This blurb is up at The American Conservative.
The World Cup kicks off in two days, with South Africa playing host to the highlight of the soccer season. In Foreign Policy, Nicholas Griffin details how the game helped end apartheid in the country and continues to ease racial tensions—though it also shows how much work is still to be done.
You’ve probably heard the term “voting with their feet.” Conservatives correctly argue that because people run away from socialist countries and settle in (relatively) free ones, it’s compelling evidence that capitalism is a superior system. The idea even has its own Wikipedia page.
As much as capitalism has been a success worldwide, by the same measure black rule in South Africa has been a miserable failure. Between 1995 and 2005 a fifth of whites left. Undoubtably others would like to go somewhere else but lack the means to do so.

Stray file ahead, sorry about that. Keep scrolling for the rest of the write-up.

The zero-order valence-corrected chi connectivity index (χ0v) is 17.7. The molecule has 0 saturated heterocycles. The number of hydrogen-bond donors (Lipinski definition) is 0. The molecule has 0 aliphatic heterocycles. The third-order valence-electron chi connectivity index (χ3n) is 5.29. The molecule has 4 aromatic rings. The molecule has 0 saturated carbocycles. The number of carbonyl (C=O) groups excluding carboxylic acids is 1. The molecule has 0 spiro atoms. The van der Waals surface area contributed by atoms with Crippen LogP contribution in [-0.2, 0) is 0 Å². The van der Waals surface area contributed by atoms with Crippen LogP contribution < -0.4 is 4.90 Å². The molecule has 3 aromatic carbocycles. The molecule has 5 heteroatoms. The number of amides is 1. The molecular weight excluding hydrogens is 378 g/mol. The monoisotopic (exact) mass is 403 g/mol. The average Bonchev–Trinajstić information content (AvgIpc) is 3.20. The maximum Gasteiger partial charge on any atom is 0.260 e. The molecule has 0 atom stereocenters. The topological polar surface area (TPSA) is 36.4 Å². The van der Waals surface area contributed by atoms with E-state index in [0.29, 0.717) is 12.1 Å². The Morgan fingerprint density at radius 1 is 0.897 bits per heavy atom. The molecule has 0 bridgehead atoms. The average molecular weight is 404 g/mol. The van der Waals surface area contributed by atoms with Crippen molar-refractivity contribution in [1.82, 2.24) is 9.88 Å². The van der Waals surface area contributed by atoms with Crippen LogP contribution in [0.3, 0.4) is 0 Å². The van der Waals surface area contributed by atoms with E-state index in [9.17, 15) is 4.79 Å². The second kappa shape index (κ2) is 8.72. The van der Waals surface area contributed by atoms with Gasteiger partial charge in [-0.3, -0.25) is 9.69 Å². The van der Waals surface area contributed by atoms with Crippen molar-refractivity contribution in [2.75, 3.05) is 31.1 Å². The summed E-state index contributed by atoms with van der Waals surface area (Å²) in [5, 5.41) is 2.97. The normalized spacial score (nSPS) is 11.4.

Maybe one could argue that racial discrimination is such an absolute evil that it must be outlawed no matter the cost. But even by those standards (which I reject) the new vibrant South Africa isn’t much better than the old. A full 80 percent of jobs are now required to go to blacks, meaning that a state that once discriminated against those who were by and large incompetent anyway has been replaced by one that hinders the life prospects of its more intelligent and civilized population. See this heartbreaking piece from the Guardian about the South African whites who can’t afford to move into homogenous communities “protected by razor wire, electrified fences, security guards, dogs and surveillance cameras.”
Once again, to Frum Forum and National Review nothing I've said here matters. They agree with liberals that when the issue is anti-black racism, all other considerations -- winning elections, freedom of speech, freedom of association, having a first world country, the American Constitution, being able to walk down the street without getting raped and carved up -- fly out the window. Too bad The American Conservative seems to share in this respectable consensus.